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20121222
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Search Results 0 to 14 of about 15 (some duplicates have been removed)
, the thing we're trying to avoid, the actual danger to the economy, is that we will get too much deficit reduction too quickly. if reducing the deficit was what the economy needed we could go right off the cliff and leave it there. you can see it in this graph, that line going down. that is the fiscal cliff, we went over our deficit problems, gone baby, totally, totally gone. one thing the fear of the fiscal cliff shows by the way, in the fox hole, everyone's a kinsian. everyone agrees. that is number one. too much austerity way too quickly. president obama is not asking for that much in taxes. it's worth getting a bit of perspective in here. you'll be shocked to know, we got a graph for that. here's what happens if we go over the cliff. you get more than $5 trillion in tax increases off the bat. and now here's what happens if we pass the sainted simpson bowles plan. you've heard of the plan. they have 2.6 trillion in tax increases. president obama's latest offer to john boehner has 1.2 trillion in taxes. that is half as much, less than half than simpson bowles, and less than a quarter o
important to step back and see the fact that we have already -- there are three parts of this deficit reduction stool. we've already in the past two years passed $1.6 trillion in spending cuts. we've passed over $700 billion in savings in medicare through reforms like cutting back on overpayments to insurance companies. the one piece of this puzzle that we've not been able to get any support for is making sure that the wealthiest among us help solve this problem by being willing to pay a little bit more to be part of the solution. so we have sent a bill to the house back in july, bipartisan bill that says what -- everybody says they don't want middle-class families to have their taxes go up, well, fine. why don't we start with something we can agree on, which is that? and just pass that. why doesn't the house just pass that? but as we know, the speaker couldn't even pass his own plan to say that up to a million dollars was exempt from tax cuts. so what they're doing is holding middle-class families hostage right now, trying to find some maneuver where the wealthiest people continue to
for every bill they passed that would add to the deficit. and then they had to exempt themselves from their own rule for the very first bill they introduced when the war on women thing really picked up pace and the republicans' incessant focus on abortion stuff started to hurt the party politically. you remember john boehner insisting over and over again that this anti-abortion stuff was a democratic conspiracy. republicans were not focused on war on women at all, jobs, jobs, jobs. the furthest thing was the anti-abortion legislation. they weren't even working on that. all the while he was making that case, his own republicans kept introducing more and more and more and more anti-abortion legislation. forget what john boehner says. he doesn't speak for us. since john boehner has been speaker, since early 2011, the house has had real trouble just doing basic run of the mill governing stuff. bills failing unexpectedly and needing to be pulled at the last minute and tried again. the republican leadership's own legislation failing to get enough republican votes to pass. and that happening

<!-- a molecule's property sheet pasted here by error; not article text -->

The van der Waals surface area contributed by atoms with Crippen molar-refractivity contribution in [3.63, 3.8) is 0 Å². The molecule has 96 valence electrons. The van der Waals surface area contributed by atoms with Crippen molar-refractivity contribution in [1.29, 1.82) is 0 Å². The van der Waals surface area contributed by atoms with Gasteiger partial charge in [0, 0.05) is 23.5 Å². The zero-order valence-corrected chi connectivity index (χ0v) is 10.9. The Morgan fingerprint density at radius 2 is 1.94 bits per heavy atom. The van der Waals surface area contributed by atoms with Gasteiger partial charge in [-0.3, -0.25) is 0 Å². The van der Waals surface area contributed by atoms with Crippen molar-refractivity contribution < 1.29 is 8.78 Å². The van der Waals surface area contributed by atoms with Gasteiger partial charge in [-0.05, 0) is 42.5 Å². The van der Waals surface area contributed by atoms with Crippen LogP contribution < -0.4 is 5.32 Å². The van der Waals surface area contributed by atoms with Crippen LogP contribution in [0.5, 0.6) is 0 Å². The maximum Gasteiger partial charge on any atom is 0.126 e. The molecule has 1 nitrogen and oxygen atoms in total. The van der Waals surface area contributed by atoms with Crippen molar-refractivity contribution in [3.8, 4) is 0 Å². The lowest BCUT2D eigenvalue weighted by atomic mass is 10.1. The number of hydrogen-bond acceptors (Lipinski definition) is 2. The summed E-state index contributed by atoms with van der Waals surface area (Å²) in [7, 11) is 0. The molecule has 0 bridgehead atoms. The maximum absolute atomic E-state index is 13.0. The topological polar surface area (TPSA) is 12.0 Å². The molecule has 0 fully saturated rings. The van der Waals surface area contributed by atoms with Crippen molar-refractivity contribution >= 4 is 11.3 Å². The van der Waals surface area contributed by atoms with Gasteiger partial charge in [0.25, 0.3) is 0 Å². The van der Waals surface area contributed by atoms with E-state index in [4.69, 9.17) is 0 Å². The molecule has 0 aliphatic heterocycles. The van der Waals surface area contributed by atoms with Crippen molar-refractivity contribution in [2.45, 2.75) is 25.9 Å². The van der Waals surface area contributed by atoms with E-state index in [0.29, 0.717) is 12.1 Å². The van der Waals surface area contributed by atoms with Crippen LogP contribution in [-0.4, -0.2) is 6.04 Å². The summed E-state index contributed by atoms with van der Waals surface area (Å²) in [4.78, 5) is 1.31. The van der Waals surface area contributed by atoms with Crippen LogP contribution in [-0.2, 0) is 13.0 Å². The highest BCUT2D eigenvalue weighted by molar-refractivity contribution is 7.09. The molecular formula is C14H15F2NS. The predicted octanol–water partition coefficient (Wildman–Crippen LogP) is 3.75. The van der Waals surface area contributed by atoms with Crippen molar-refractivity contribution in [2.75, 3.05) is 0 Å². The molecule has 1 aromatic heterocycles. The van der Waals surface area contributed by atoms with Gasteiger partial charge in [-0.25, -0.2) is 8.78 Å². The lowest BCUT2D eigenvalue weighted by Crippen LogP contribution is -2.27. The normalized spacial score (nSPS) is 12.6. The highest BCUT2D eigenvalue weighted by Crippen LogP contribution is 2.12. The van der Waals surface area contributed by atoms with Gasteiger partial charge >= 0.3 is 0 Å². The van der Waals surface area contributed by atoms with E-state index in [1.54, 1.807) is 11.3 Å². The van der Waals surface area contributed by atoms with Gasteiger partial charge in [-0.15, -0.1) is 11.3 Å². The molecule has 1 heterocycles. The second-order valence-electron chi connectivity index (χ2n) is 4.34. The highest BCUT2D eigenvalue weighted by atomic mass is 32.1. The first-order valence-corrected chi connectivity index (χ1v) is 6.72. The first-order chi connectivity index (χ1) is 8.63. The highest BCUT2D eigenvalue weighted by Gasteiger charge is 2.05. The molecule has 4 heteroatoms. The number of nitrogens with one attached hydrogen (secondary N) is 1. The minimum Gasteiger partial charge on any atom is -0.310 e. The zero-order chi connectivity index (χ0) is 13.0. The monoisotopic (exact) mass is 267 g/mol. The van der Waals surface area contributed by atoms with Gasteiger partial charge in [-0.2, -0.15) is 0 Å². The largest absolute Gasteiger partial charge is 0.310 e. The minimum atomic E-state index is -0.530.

on more economic growth and deficit reduction. you guys, i can hear you over there. i believe such a proposal could pass both houses with bipartisan majorities. as long as those leaders allow it, to actually come to a vote. if members of the house or the senate want to vote no, they can, but we should let everybody vote. >> i would actually really like to know who he was shushing there. but to his main point, here's what the president intends to do. senators reid and mcconnell will try to come to a deal. if they fail, the white house and harry reid are going to try to jam through a bill that increases taxes on rich people and extends unemployment insurance, which are the two key democratic priorities. they'll pretty much dare republicans to block it. and republicans probably won't be able to, at least not for long. here's johnny isaacson, a republican senator from georgia, over the weekend. >> if we get down to the end of this year, and the only choice we have is to save taxes going up on the middle class, then i would support that. >> last weekend, "the wall street journal" h
Search Results 0 to 14 of about 15 (some duplicates have been removed)